Hertfordshires Top Ten Wedding Venues
Hertfordshire without doubt has some of the best venues in the country to hold your wedding. If you are interested in wedding venues in Essex, we have just put a guide together on the best wedding venues in Essex. In this post you will hear about the Size (accommodation) of the venue, Professional photography point (great places for photos), Acreage (sizes of the hotel grounds).
1. Fanhams Hall
Fanhams Hall hotel is located in Ware, Hertfordshire. It’s a Jacobean Mansion house and one of the facts about Fanhams is the fact that Lord Brocket’s wife Lady Brocket resided here until her death in 1949. It was Lady Brocket’s interest in horticulture that influenced the employment of Japanese gardeners to create the Hall’s formal gardens. Her ornamental lakes and choice of trees (such as Japanese maples) can still be seen in the present-day formal grounds.
An exceptional combination where old tradition meets the 21st century, Fanhams Hall is a Jacobean Manor House with 77 bedrooms. ‘ been converted into a dedicated training and meeting venue that is designed to be different. The hotel’s Hertfordshire location is just a short distance from all the major routes into London, Stansted, M1, M25 or simply the A10 just around the corner.
In my opinion as a pro photographer every angle at Fanhams is a winner. Theres so many beautiful areas that lend themselves to photographs and with Fanhams Hall the sun is always in the right position.
It was only last Sunday 12th April that I was there for a family meal. Debbie Guy the GM was there personally greeting people. The food for a Sunday Lunch was absolutely first class and amazing, afterwards we sat out in the Sun on the Terrace and walked around the grounds. That is what Fanhams Hall is in one word (Amazing) in every way. I’ve seen it from both sides as a Pro Photographer and also as a customer. This is why in my opinion Fanhams Hall is hertfordshire’s most beautiful wedding venue.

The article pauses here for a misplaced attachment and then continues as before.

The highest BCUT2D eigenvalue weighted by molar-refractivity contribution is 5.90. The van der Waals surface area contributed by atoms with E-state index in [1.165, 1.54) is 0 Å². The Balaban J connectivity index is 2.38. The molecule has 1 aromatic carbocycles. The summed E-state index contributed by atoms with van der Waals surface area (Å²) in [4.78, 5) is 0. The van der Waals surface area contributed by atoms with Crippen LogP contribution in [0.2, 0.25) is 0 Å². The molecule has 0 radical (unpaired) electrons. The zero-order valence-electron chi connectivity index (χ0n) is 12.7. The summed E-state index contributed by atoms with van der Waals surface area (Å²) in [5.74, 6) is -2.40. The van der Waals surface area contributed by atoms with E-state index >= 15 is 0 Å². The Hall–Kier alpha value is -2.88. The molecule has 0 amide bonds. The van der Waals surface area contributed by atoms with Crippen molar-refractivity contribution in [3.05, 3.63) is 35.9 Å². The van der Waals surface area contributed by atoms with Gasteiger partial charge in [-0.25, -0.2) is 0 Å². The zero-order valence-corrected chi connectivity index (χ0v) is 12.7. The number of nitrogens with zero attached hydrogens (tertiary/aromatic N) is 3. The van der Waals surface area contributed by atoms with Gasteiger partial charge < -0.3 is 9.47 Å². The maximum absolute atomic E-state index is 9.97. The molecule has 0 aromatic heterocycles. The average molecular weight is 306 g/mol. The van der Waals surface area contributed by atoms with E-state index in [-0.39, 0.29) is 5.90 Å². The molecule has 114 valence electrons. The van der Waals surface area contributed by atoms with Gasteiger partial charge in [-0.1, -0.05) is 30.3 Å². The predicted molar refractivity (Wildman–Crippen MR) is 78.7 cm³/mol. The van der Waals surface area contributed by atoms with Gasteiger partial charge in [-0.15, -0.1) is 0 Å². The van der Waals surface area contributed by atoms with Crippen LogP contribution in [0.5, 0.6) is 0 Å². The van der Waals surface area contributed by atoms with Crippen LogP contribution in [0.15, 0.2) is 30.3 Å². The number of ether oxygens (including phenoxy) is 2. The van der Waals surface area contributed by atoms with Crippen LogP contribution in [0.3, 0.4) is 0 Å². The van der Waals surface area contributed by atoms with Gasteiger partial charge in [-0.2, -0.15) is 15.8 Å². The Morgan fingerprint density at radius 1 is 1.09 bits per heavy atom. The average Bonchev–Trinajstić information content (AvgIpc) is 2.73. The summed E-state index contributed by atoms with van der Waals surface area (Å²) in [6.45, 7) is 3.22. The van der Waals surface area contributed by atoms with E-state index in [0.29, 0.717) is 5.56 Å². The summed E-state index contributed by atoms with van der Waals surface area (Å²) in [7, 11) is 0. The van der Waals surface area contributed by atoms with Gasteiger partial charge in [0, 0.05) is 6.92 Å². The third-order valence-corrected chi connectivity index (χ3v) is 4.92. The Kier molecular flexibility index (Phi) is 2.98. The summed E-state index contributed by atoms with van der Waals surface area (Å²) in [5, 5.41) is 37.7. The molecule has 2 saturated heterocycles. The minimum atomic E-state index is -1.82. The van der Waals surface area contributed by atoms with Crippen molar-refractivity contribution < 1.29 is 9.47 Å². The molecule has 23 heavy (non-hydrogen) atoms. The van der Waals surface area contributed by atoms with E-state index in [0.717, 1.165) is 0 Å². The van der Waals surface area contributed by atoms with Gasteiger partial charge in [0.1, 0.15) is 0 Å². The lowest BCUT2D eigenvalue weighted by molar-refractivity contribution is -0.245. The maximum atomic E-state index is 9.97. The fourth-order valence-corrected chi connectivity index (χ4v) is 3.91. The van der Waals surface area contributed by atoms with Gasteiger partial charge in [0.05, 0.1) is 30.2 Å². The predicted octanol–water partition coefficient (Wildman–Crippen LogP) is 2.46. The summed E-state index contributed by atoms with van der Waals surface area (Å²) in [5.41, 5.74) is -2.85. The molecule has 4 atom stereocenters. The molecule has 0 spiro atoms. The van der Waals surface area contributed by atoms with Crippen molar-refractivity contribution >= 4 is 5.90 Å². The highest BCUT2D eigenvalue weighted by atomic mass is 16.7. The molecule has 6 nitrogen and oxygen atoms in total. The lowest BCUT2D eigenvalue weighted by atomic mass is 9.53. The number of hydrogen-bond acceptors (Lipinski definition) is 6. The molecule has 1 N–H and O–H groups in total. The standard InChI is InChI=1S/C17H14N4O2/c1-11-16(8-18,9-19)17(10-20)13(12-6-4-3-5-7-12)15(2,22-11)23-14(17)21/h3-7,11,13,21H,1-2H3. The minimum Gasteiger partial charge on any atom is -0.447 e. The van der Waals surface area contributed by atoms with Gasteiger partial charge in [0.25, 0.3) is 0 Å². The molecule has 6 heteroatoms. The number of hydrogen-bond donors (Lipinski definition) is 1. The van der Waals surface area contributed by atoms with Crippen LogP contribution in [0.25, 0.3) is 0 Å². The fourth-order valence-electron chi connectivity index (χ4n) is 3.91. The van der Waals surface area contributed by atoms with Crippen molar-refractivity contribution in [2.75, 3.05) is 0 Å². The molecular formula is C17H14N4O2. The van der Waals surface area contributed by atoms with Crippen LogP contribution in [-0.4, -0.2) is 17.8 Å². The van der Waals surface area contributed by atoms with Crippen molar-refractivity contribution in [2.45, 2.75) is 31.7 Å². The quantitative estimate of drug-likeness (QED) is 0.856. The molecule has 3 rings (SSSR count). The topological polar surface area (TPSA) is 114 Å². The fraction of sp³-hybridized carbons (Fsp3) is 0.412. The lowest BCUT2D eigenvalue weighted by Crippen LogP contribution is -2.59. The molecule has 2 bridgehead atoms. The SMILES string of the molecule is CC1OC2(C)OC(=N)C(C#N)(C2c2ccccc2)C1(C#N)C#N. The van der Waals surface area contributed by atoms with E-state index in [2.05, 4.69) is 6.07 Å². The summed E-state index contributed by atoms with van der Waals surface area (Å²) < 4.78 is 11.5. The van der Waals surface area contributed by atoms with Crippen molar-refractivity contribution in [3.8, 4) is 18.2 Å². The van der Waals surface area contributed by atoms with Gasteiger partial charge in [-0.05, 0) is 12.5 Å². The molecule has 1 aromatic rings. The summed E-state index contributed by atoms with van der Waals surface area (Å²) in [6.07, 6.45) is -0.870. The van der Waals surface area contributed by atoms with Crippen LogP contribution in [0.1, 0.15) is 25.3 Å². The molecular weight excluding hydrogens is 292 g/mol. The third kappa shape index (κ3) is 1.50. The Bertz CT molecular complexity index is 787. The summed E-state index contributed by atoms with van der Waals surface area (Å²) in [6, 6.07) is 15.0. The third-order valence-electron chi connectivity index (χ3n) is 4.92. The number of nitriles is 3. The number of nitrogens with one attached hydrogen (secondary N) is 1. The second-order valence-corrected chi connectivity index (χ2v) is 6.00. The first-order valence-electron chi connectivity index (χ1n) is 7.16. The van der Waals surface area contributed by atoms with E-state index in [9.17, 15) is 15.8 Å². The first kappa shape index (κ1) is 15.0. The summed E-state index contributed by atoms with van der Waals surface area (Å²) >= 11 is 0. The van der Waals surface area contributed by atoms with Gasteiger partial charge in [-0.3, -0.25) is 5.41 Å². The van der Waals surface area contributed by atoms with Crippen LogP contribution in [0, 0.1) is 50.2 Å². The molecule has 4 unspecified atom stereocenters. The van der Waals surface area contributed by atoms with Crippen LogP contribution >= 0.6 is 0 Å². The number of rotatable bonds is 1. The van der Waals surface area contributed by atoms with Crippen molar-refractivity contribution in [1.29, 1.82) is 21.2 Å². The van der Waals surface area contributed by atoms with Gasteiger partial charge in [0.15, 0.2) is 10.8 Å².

Size – 77 Bedrooms
Professional photography point – Courtyard, Long Gallery , Great Hall, Oak Room, Library, drawing Room, red and green bridges, japanese gardens, croquet lawn. Many outstanding locations in the grounds.
Acreage – 27
2. The Birch
The Birch combines the elegance and grandeur of a Georgian mansion-house with modern conferencing facilities. The Mansion House and The Ridings Barn are beautiful venues set in 55 acres of Hertfordshire’s best countryside.
The original house was surrounded by a moat. A new house was built between 1564 and 1585 to the order of Lord Burghley, senior councillor of Elizabeth I. Burghley’s intention in building the mansion was partly to demonstrate his increasingly dominant status at the Royal Court, and also to provide a palace fine enough to accommodate the Queen on her visits. The formal gardens of the house were modelled after the Château de Fontainebleau in France. The Queen visited eight times between 1572 and 1596. James I visited the house in 1603.
In 1607 James I exchanged Theobald’s for Hatfield Palace. Theobald’s Palace quickly became a favourite country seat of the King James I of England (James VI of Scotland), who eventually died within its walls on March 27, 1625. With the execution in 1649 of James I’s son, Charles I, Theobald’s was listed amongst other royal properties for disposal by the Commonwealth. This was achieved speedily and by the end of 1650, the house was largely demolished, but it was rebuilt after the Restoration and came to be in possession of George Monck, 1st Duke of Albemarle.
In 1910 the estate was inherited by Admiral The Hon Sir Hedworth Meux, He changed his surname as a condition of inheritance. After his death in 1929, the house was a hotel for some years. During World War II, the house was used by the Royal Artillery and then by the Metropolitan Police as a riding school. In 1955 it became a secondary school and after 1969, an adult education centre.
Size – 140 Bedrooms
Professional photography point – Mansion House, Italian Gardens, back terrace, tree house, back terrace and Ridings courtyard.
Acreage – 55